Whether it's talking to an NPC, buying items, or just wasting your time killing people, Neocron 2 lets players experience the action from a first person perspective, making it different from most of the MMORPGs today. It's basically point-and-shoot, which is rather refreshing after playing a lot of click -and-attack-based games. The skills and weapons however, are generically placed and are easily accessible through the number keys. The conversation format may annoy some players due to the lack of a bigger NEXT button on the talk interface. You have to click on small words (your answer) to continue the conversation, which is hardly ever relevant as these conversations merely revolve around simple examples like "YES! I would like to browse your wares". What's wrong with clicking an NPC to view their goods? This system may work wonders for roleplayers, but the repetitive process loses its shine after seeing the same thing over and over again.
The in game visuals are mid-ranged, with fine textures similar to games like Matrix Online and Half-Life. The character movements are awkward and unrealistic, especially when moving up stairs and other places. It almost seems like they are limping somehow. The game brings one of the most diverse set of areas, from coded matrix grounds to fallout wasteland, giving players a brand new world to discover and explore.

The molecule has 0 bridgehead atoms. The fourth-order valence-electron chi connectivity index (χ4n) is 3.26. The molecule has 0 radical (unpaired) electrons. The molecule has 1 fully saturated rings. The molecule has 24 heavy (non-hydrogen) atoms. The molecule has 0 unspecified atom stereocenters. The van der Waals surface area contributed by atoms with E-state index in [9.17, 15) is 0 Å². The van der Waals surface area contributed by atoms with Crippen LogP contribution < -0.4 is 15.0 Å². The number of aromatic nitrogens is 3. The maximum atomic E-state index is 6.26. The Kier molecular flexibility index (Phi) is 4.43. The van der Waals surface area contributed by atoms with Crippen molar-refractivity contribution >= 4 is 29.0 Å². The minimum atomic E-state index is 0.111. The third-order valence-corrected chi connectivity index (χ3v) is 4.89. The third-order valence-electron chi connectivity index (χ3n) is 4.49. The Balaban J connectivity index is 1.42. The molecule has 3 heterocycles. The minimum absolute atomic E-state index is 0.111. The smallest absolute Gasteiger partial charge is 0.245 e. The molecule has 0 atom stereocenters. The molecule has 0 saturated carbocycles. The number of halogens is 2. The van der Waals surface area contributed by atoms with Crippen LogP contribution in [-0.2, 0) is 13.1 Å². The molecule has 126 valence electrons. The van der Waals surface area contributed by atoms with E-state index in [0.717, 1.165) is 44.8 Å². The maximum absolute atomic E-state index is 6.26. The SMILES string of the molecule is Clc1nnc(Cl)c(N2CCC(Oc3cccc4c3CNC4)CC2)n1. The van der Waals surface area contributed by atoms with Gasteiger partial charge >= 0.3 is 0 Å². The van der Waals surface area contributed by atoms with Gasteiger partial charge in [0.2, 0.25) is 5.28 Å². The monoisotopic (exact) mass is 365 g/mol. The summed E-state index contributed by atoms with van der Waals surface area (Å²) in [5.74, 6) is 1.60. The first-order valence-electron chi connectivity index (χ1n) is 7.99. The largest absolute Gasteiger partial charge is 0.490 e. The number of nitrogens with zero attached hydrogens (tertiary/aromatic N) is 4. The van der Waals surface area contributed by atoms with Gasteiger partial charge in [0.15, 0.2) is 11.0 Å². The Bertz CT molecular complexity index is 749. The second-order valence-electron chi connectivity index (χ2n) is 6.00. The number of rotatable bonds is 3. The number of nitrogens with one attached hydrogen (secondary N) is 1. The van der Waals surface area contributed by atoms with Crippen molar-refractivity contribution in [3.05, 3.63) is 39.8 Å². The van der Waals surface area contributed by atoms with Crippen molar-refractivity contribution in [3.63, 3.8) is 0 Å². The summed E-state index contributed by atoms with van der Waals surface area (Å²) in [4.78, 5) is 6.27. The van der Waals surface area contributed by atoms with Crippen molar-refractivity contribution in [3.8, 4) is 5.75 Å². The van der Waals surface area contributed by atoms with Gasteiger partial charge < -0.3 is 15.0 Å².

In my opinion, the game lacks more than just gameplay. For a pay to play game, Neocron 2 has more bugs than many free-to-play beta tests. Truth be told, I encountered 4 bugs shortly after I started the game. There's also the terrible crash issue which is somewhat annoying since people are practically paying for this game. If you're going to sell something, at least make it less buggy than the free alternatives. Sometimes, simple actions like picking up armor can cause nasty errors that crash you back to your desktop. Some conversations just pop up with nothing, forcing players to press the escape key instead of finishing conversations the natural way (clicking words).
The game's plot and concept is really something, and it's sad that they did a poor job at implementing it. Neocron 2 does have a lot of potential, only to be wasted by bugs and crash issues. The graphics are bearable, and the whole FPS system is refreshing for those who are tired of the traditional isometric birds-eye-view. The game has PVP, quests, and awesome places to explore, all fit for an MMO player to enjoy. It still needs a lot of work. Another issue that's plaguing this game is its lack of players. For an MMO game, Neocron 2 lacks the Massively part, with servers that are only 2-4% full most of the time (yes, the game states the server population upon logging in). I guess you could say that rare items are easier to find than players in the game. It's not the worst game out there, but if you can get your hands on another game, do so.
-Lack of Players
-Stiffness of Controls.